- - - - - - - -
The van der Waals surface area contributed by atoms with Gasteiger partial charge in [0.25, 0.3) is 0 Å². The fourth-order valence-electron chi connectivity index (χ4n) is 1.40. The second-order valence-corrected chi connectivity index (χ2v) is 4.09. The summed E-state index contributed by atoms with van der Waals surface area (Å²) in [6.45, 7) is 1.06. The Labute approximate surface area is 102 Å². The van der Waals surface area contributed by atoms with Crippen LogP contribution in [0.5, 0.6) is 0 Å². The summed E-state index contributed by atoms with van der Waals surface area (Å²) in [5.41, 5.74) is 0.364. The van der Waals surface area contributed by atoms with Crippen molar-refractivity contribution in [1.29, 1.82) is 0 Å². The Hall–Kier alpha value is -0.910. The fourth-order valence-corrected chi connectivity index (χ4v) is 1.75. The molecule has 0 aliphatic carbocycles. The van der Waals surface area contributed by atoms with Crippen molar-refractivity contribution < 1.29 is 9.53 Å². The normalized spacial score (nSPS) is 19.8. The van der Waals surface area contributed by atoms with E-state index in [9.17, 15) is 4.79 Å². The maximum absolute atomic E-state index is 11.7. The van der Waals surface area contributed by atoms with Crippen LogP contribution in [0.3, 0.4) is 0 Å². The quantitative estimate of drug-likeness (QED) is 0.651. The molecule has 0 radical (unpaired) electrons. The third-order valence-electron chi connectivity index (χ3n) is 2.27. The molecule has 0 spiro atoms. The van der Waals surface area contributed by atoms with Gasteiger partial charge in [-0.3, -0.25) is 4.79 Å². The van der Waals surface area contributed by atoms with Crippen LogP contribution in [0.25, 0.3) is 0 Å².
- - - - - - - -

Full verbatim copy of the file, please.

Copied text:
The van der Waals surface area contributed by atoms with Gasteiger partial charge in [0.25, 0.3) is 0 Å². The fourth-order valence-electron chi connectivity index (χ4n) is 1.40. The second-order valence-corrected chi connectivity index (χ2v) is 4.09. The summed E-state index contributed by atoms with van der Waals surface area (Å²) in [6.45, 7) is 1.06. The Labute approximate surface area is 102 Å². The van der Waals surface area contributed by atoms with Crippen LogP contribution in [0.5, 0.6) is 0 Å². The summed E-state index contributed by atoms with van der Waals surface area (Å²) in [5.41, 5.74) is 0.364. The van der Waals surface area contributed by atoms with Crippen molar-refractivity contribution in [1.29, 1.82) is 0 Å². The Hall–Kier alpha value is -0.910. The fourth-order valence-corrected chi connectivity index (χ4v) is 1.75. The molecule has 0 aliphatic carbocycles. The van der Waals surface area contributed by atoms with Crippen molar-refractivity contribution < 1.29 is 9.53 Å². The normalized spacial score (nSPS) is 19.8. The van der Waals surface area contributed by atoms with E-state index in [9.17, 15) is 4.79 Å². The maximum absolute atomic E-state index is 11.7. The van der Waals surface area contributed by atoms with Crippen LogP contribution in [0.3, 0.4) is 0 Å². The quantitative estimate of drug-likeness (QED) is 0.651. The molecule has 0 radical (unpaired) electrons. The third-order valence-electron chi connectivity index (χ3n) is 2.27. The molecule has 0 spiro atoms. The van der Waals surface area contributed by atoms with Gasteiger partial charge in [-0.3, -0.25) is 4.79 Å². The van der Waals surface area contributed by atoms with Crippen LogP contribution in [0.25, 0.3) is 0 Å².